Brief History of Sweet Keren
By: Yohannes Ferdinando Drar
Keren and its surroundings was where the battlefield between the imperial Ethiopian Army and the Ethiopian Commandos and the Liberation Army of the ELF was fought and later with Derg’s Forces against the Liberation Army of the ELF and the EPLF. It was the first city to be under the Ethiopian state of emergency and martial law. It was also the first city that had a curfew from Ethiopian rulers. The Ona massacre (December 1, 1970) occurred around the city where more than 1,000 civilians were bombarded with machine guns by the notorious Ethiopian Army. In a nutshell, the city of Keren serves as a symbol of resistance and oppression to the Eritrean people. It is a cosmopolitan city where citizens from all nine ethnic linguistic groups including the main religious groups (Islam & Christianity) live side by side in harmony and peace.The city is also well known for its markets of silver items and woodwork. It is also a city well known for its vegetables and sweet oranges (Aranchi). In fact, beautiful Eritrean women are referred to as Aranchi Keren. Its population is well known for its generosity and climate of hospitality. Keren’s climate is so hospitable that the city has evolved into a premiere tourist destination which is why Keren is referred to as Keren Tsada (Sweet Keren).The most important attractions and sights in Keren are the nineteenth century Egyptian built fort (Tigu), the Mariam Dearit, the 1930s Italian built railway station, the Old Mosque, Said Bakri Mausoleum, British Army and Italian Army cemeteries, the Liberation Army Cemetery, the St. Michael Catholic church, San Antonio, the St. Mariam Coptic Church.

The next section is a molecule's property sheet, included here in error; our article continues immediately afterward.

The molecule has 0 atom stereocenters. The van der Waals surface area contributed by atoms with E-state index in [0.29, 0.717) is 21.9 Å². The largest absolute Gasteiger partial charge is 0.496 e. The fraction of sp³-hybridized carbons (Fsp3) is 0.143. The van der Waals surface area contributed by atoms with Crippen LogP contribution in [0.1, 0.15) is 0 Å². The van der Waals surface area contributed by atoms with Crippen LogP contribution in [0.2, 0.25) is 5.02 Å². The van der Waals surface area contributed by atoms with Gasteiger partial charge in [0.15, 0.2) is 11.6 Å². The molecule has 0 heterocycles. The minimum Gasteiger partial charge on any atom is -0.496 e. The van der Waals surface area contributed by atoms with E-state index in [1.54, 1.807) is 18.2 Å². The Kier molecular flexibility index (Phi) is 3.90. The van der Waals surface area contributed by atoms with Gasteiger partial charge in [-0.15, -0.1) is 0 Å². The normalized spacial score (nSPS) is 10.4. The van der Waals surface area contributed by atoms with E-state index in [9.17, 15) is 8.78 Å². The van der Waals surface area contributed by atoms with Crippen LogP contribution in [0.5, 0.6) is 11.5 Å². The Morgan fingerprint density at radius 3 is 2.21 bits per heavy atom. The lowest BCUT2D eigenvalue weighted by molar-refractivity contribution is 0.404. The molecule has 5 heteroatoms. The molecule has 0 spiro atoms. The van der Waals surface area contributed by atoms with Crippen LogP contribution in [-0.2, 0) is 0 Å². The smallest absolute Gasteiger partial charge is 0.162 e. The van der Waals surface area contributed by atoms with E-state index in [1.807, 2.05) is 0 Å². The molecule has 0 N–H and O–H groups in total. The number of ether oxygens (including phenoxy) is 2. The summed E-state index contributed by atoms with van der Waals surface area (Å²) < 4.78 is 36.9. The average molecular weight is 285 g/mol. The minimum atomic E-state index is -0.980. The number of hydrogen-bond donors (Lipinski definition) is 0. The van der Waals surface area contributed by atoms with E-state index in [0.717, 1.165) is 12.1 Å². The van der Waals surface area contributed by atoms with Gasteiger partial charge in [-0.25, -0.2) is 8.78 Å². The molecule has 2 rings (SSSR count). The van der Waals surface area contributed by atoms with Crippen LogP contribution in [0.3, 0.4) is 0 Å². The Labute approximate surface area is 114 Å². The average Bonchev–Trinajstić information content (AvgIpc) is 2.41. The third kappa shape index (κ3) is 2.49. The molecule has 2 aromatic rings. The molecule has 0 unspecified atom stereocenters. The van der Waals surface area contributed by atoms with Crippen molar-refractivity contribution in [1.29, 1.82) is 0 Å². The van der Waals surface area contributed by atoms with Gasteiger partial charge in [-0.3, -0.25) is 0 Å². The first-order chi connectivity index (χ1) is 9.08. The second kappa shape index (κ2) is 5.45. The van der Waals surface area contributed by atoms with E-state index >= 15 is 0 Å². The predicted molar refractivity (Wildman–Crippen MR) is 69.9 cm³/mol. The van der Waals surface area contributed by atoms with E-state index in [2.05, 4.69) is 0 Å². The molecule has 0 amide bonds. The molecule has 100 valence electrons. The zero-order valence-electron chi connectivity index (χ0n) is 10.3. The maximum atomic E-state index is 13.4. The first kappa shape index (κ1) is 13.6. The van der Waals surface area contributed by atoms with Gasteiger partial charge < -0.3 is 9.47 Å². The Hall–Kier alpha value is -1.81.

Keren is the second largest city in Eritrea. It was a provincial capital of Senhit Province and currently Anseba region. Its population is estimated at around 120,000. It is a city with a diverse ethnic, linguistic, religious and multicultural landscape. Its diverse citizenry utilize the languages of Blin, Tigre, Arabic and Tigrigna. The city has a long and courageous history of resistance to any oppressive rulers. Keren has been the centre of an aspiration for Eritrean nationalism. During the long struggle for Eritrean independence the city has been a target of colonial Ethiopian oppressive rulers.
During the Second World War the battle of Keren was fought between the Italian Colonial Army and the British
Commonweatth Forces. General Lorenzini was killed fighting the British Forces led by General Platt in September 1941.